Microstructure and Strength of Titanium After Heat Treatment at Different Temperatures in the Range of 680-1000°C
International Journal of Materials Science and Applications
Volume 8, Issue 3, May 2019, Pages: 47-55
Received: Jul. 18, 2019;
Published: Aug. 27, 2019
Views 437 Downloads 99
Xingyu Zhang, Department of Materials Science and Engineering, University of Pennsylvania, Philadelphia, USA
Benjamin Hanes, Department of Materials Science and Engineering, The Ohio State University, Columbus, USA
Daniel Brooks, Department of Materials Science and Engineering, The Ohio State University, Columbus, USA
Steve Niezgoda, Department of Materials Science and Engineering, The Ohio State University, Columbus, USA
Follow on us
The main purpose of this research is to determine the effect of brazing treatment on mechanical properties of both titanium Grade 2 and titanium Grade 5 alloys. The research group obtained Grade 2 and Grade 5 titanium alloys and brazing- treated them at temperatures of 680, 800, 850, 900, 920, 950, and 1000°C. Afterward, each sample was tensile tested, mounted, hardness tested, and observed by optical microscope to investigate corresponding microstructures. Based on the result sheets, it was revealed that the yield strength and tensile strength and ultimate strength of Ti Grade 2 alloys showed drastic fall after heating to 680°C, then no change up to 850°C, fall again up to 950°C, and remained unchanged strength to 1000°C However, the Ti Grade 5 samples showed completely different behavior. The yield strength was unchanged after heating to different temperatures. When heating to 680°C. It didn’t affect the strength at all, then after heating to 800°C, the strength decreased about 100MPa. But after this, higher temperatures didn’t change strength anymore. The Ultimate strength however showed a different trend as it continuously went down at elevated temperature. Meanwhile, the hardness of both alloys decreased constantly when temperature increased. Regarding Ti Grade 2 alloys, the initial drop in strength was due to annealing. Around 800°C, alpha laths started to form and that caused strength to increase. When the temperature reached at 850°C, the basketweave alpha laths were formed. Over that temperature, the grain sizes were significantly large which caused the strength to decrease. However, there was not much of change in alpha/beta ratio for Ti Grade 5 alloys. EBSD could be a helpful method since the alpha grain size can be determined from that.
Titanium Alloys, Brazing, Microstructures, Mechanical Properties
To cite this article
Microstructure and Strength of Titanium After Heat Treatment at Different Temperatures in the Range of 680-1000°C, International Journal of Materials Science and Applications.
Vol. 8, No. 3,
2019, pp. 47-55.
Shapiro, Alex. “Capstone Introduction.” Titanium Brazing, Inc.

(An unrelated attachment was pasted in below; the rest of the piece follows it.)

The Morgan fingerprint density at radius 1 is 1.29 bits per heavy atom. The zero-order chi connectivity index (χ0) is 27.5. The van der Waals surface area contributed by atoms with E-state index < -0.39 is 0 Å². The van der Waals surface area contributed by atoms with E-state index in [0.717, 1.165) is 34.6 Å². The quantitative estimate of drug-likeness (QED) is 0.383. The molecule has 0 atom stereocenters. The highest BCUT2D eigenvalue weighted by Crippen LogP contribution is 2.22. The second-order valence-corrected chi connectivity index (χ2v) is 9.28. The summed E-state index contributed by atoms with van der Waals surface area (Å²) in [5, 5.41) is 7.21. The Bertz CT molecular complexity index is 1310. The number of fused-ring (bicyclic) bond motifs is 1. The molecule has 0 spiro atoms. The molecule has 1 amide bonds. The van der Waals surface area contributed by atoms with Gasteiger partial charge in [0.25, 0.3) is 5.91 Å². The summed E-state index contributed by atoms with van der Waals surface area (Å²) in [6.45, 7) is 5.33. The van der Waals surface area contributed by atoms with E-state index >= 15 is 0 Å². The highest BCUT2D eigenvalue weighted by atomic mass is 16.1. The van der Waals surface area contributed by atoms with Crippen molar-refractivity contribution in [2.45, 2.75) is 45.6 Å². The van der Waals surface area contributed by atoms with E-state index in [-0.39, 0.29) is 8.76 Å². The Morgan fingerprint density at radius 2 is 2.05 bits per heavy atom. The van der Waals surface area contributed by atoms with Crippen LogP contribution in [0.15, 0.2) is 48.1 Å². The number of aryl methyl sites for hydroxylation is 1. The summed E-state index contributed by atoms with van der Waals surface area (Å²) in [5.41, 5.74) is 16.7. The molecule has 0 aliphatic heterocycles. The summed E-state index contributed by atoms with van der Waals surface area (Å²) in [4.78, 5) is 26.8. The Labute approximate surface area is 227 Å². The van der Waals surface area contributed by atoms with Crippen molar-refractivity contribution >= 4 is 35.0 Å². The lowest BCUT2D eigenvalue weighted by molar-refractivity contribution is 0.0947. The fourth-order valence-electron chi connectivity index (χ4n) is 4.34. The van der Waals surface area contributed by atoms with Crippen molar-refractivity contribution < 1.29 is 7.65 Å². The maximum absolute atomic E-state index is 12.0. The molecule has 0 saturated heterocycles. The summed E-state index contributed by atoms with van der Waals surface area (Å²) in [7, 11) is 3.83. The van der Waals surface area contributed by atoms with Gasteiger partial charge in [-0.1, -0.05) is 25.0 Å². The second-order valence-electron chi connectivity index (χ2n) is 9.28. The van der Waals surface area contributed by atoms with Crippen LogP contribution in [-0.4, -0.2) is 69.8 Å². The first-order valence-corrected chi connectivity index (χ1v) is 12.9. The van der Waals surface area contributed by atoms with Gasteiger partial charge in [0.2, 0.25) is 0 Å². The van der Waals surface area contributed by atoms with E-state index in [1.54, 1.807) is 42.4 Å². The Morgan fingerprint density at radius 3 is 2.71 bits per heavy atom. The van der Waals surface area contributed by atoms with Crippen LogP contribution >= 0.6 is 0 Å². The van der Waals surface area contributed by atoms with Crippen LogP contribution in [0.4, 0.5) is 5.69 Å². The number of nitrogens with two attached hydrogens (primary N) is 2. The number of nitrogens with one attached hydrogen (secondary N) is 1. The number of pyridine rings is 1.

Schwartz, Mel M. (1987). Brazing. ASM International. ISBN 978-0-87170-246-3. pp. 131–160.
Schwartz, Mel M. (1987). Brazing. ASM International. ISBN 978-0-87170-246-3. pp. 163–185.
2004, W. B. (2018, August 21). Titanium Alloys - Characterstics of Alpha, Alpha Beta and Beta Titanium Alloys. Retrieved July 20, 2019, from https://www.azom.com/article.aspx?ArticleID=2591
Titanium – A Technical Guide. ASM International. 2000. ISBN 9781615030620.
R. Boyer, G. Welsch, and E. W. Collings, eds. Materials Properties Handbook: Titanium Alloys, ASM International, Materials Park, OH, 1994.
6AL-4V Titanium. (n.d.). Retrieved July 20, 2019, from https://performancetitanium.com/6al-4v-grade5/
Mandal S., Ray, A. K., & Ray, A. K. Correlation between the mechanical properties and the microstructural behaviour of Al2O3–(Ag–Cu–Ti) brazed joints. Materials Science and Engineering: A, 2004, vol. 383 (2), pp. 235-244.
Wang R. R., & Welsch, G. E. Joining titanium materials with tungsten inert gas welding, laser welding, and infrared brazing. The Journal of prosthetic dentistry, 1995, vol. 74 (5), pp. 521-530.
Botstein O., & Rabinkin A. Brazing of titanium-based alloys with amorphous 25wt.% Ti-25wt.% Zr-50wt.% Cu filler metal. Materials Science and Engineering: A, 1994, vol. 188 (1-2), pp. 305-315.
Shujie Pang, Lulu Sun, Huaping Xiong, Chen Chen, Ying Liu, Haifei Li, Tao Zhang. A multicomponent TiZr-based amorphous brazing filler metal for high-strength joining of titanium alloy [J]. Scripta Materialia, 2016, vol. 117, pp. 55-59.
A. Winiowski, D. Majewski. Brazing of Titanium with Aluminium Alloys [J]. Archives of Metallurgy and Materials, 2017, vol. 62 (2), pp. 763-770.
Aerospace Specification Metals, Inc. “Titanium Grade 2.” asm.matweb.com
Aerospace Specification Metals, Inc. “Titanium Grade 5.” asm.matweb.com
Lütjering G., J. C. Williams. Titanium. 2nd ed. Berlin: Springer, 2003. Print.